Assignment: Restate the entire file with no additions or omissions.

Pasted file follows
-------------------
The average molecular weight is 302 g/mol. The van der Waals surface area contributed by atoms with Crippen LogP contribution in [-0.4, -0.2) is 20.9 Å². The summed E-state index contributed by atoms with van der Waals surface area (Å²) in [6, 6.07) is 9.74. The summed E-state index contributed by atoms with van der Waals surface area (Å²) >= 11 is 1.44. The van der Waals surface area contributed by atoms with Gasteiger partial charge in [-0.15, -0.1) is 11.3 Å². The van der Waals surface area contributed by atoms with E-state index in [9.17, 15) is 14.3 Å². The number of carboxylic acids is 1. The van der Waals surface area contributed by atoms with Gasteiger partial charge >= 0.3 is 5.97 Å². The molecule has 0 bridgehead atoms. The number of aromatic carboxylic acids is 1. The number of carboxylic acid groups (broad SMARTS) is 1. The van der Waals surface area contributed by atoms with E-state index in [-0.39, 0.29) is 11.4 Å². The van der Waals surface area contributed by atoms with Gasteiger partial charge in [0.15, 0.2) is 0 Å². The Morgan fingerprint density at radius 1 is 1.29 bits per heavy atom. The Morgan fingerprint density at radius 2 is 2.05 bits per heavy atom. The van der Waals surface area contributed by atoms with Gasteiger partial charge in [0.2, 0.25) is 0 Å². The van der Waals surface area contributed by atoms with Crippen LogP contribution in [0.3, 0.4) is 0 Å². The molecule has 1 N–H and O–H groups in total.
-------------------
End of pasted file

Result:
The average molecular weight is 302 g/mol. The van der Waals surface area contributed by atoms with Crippen LogP contribution in [-0.4, -0.2) is 20.9 Å². The summed E-state index contributed by atoms with van der Waals surface area (Å²) in [6, 6.07) is 9.74. The summed E-state index contributed by atoms with van der Waals surface area (Å²) >= 11 is 1.44. The van der Waals surface area contributed by atoms with Gasteiger partial charge in [-0.15, -0.1) is 11.3 Å². The van der Waals surface area contributed by atoms with E-state index in [9.17, 15) is 14.3 Å². The number of carboxylic acids is 1. The van der Waals surface area contributed by atoms with Gasteiger partial charge >= 0.3 is 5.97 Å². The molecule has 0 bridgehead atoms. The number of aromatic carboxylic acids is 1. The number of carboxylic acid groups (broad SMARTS) is 1. The van der Waals surface area contributed by atoms with E-state index in [-0.39, 0.29) is 11.4 Å². The van der Waals surface area contributed by atoms with Gasteiger partial charge in [0.15, 0.2) is 0 Å². The Morgan fingerprint density at radius 1 is 1.29 bits per heavy atom. The Morgan fingerprint density at radius 2 is 2.05 bits per heavy atom. The van der Waals surface area contributed by atoms with Gasteiger partial charge in [0.2, 0.25) is 0 Å². The van der Waals surface area contributed by atoms with Crippen LogP contribution in [0.3, 0.4) is 0 Å². The molecule has 1 N–H and O–H groups in total.